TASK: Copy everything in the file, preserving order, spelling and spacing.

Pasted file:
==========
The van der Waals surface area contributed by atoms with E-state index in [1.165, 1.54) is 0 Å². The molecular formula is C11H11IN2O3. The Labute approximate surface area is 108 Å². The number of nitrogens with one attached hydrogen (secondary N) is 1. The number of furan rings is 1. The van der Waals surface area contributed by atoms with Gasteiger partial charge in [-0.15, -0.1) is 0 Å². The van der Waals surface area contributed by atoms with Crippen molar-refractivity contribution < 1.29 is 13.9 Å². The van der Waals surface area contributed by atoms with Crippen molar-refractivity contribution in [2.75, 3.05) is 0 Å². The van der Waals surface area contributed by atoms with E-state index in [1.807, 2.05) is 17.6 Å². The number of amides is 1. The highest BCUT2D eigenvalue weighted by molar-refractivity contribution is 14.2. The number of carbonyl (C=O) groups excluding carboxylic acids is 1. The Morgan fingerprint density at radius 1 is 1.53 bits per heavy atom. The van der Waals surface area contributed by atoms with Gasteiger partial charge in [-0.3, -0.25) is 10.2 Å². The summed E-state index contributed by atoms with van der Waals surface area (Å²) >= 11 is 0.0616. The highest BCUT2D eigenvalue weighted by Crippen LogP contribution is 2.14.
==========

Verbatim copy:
The van der Waals surface area contributed by atoms with E-state index in [1.165, 1.54) is 0 Å². The molecular formula is C11H11IN2O3. The Labute approximate surface area is 108 Å². The number of nitrogens with one attached hydrogen (secondary N) is 1. The number of furan rings is 1. The van der Waals surface area contributed by atoms with Gasteiger partial charge in [-0.15, -0.1) is 0 Å². The van der Waals surface area contributed by atoms with Crippen molar-refractivity contribution < 1.29 is 13.9 Å². The van der Waals surface area contributed by atoms with Crippen molar-refractivity contribution in [2.75, 3.05) is 0 Å². The van der Waals surface area contributed by atoms with E-state index in [1.807, 2.05) is 17.6 Å². The number of amides is 1. The highest BCUT2D eigenvalue weighted by molar-refractivity contribution is 14.2. The number of carbonyl (C=O) groups excluding carboxylic acids is 1. The Morgan fingerprint density at radius 1 is 1.53 bits per heavy atom. The van der Waals surface area contributed by atoms with Gasteiger partial charge in [-0.3, -0.25) is 10.2 Å². The summed E-state index contributed by atoms with van der Waals surface area (Å²) >= 11 is 0.0616. The highest BCUT2D eigenvalue weighted by Crippen LogP contribution is 2.14.